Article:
This is a Sony 7F-74L I acquired when helping clean out a basement. Destined for the trash, I rescued it and cleaned it up because I thought it was a really cool looking radio. There isn't very much information to be found about it but there is one for sale on eBay right now that doesn't work and isn't in as good a condition as this one. Oddly enough, they're both missing the Sony badge on the speaker side: https://bit.ly/ca9F6v
It really looks like a car radio because it was intended to be used as one if desired. There's an edge connector on the bottom for an antenna hookup and external speaker. It has enough volume to be heard in a car to be sure. This set is heavy duty with a metal carrying handle and quality controls and switches. The band selector has a really nice feel to it and the volume control is also a push-pull on/off switch. This needed a fair amount of DeOxit to get the noise out of it but it sat in a moldy basement for decades. The dial light still works and it has a hi/lo tone switch and a Local/DX switch all conveniently mounted on the top with the rest of the controls. It has a 4-1/2" speaker that can handle almost full volume before distorting.
It receives Shortwave from 6 to 12 MHz, Longwave from 150 to 280 KHz, and the standard AM and FM bands. I haven't tested it extensively but it is at least average on all the bands. It runs on 3 D batteries and is frugal in its power consumption. It can use an AC adapter for 4.5 Volts with a negative tip. It has an Auxiliary input that will work with an MP3 player (if a stereo to mono adapter is used) and a line level Auxiliary output as well. There is an earphone jack and a Stereo Multiplex output. Its dimensions are 8" high, 7-3/4" wide, and 2-1/2" deep. It's fairly heavy at roughly 3 pounds without batteries.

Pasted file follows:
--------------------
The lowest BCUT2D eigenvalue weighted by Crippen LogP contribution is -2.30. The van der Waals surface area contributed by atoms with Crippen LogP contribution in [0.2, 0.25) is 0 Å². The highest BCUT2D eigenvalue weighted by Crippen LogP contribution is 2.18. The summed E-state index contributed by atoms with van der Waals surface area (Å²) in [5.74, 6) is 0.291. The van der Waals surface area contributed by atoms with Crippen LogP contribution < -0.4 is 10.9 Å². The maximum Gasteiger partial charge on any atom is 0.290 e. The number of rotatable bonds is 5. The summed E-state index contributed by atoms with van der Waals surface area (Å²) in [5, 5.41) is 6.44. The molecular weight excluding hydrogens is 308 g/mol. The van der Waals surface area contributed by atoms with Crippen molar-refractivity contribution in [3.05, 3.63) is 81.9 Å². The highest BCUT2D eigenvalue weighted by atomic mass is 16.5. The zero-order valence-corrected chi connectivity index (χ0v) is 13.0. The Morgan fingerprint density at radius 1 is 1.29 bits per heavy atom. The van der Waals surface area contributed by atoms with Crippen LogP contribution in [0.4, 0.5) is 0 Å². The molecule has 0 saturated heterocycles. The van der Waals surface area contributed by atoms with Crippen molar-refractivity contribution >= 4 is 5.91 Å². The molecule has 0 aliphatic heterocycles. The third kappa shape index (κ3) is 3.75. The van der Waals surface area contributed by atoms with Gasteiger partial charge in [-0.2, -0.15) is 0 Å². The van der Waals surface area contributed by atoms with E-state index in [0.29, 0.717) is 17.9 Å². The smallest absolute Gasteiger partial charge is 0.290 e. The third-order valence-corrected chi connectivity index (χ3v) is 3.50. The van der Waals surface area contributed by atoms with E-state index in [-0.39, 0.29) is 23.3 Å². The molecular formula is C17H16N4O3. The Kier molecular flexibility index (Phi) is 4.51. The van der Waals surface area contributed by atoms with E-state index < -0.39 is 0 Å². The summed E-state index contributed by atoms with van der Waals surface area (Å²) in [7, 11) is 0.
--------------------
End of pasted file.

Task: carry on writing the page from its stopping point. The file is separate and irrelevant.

This is a "usable classic" that I had never seen before. It's one of those radios that I would have given my left arm for as a kid because it was loud with a great sound and was way off the coolness scale with its unusual design with lots of chrome. I took it with me last summer on a camping trip and it was a lot of fun DXing stations along the Appalachian Trail. It's funny that some of my favorite radios were obtained for free and this is one of them.